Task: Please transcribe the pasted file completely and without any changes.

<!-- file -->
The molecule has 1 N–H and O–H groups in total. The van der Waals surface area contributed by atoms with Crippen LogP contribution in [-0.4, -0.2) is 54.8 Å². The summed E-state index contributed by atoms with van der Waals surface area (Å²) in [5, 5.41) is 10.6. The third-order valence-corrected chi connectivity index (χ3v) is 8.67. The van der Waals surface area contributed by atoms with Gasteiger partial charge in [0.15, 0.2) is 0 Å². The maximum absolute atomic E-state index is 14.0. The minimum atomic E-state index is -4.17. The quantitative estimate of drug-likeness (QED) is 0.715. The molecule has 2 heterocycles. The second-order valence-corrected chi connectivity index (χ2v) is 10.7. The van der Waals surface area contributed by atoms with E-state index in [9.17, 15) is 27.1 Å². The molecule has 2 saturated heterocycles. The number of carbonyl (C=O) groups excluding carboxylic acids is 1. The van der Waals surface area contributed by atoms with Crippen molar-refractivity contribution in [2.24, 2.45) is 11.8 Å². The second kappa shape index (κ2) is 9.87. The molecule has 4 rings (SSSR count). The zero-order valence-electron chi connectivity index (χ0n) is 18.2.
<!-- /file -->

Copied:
The molecule has 1 N–H and O–H groups in total. The van der Waals surface area contributed by atoms with Crippen LogP contribution in [-0.4, -0.2) is 54.8 Å². The summed E-state index contributed by atoms with van der Waals surface area (Å²) in [5, 5.41) is 10.6. The third-order valence-corrected chi connectivity index (χ3v) is 8.67. The van der Waals surface area contributed by atoms with Gasteiger partial charge in [0.15, 0.2) is 0 Å². The maximum absolute atomic E-state index is 14.0. The minimum atomic E-state index is -4.17. The quantitative estimate of drug-likeness (QED) is 0.715. The molecule has 2 heterocycles. The second-order valence-corrected chi connectivity index (χ2v) is 10.7. The van der Waals surface area contributed by atoms with E-state index in [9.17, 15) is 27.1 Å². The molecule has 2 saturated heterocycles. The number of carbonyl (C=O) groups excluding carboxylic acids is 1. The van der Waals surface area contributed by atoms with Crippen molar-refractivity contribution in [2.24, 2.45) is 11.8 Å². The second kappa shape index (κ2) is 9.87. The molecule has 4 rings (SSSR count). The zero-order valence-electron chi connectivity index (χ0n) is 18.2.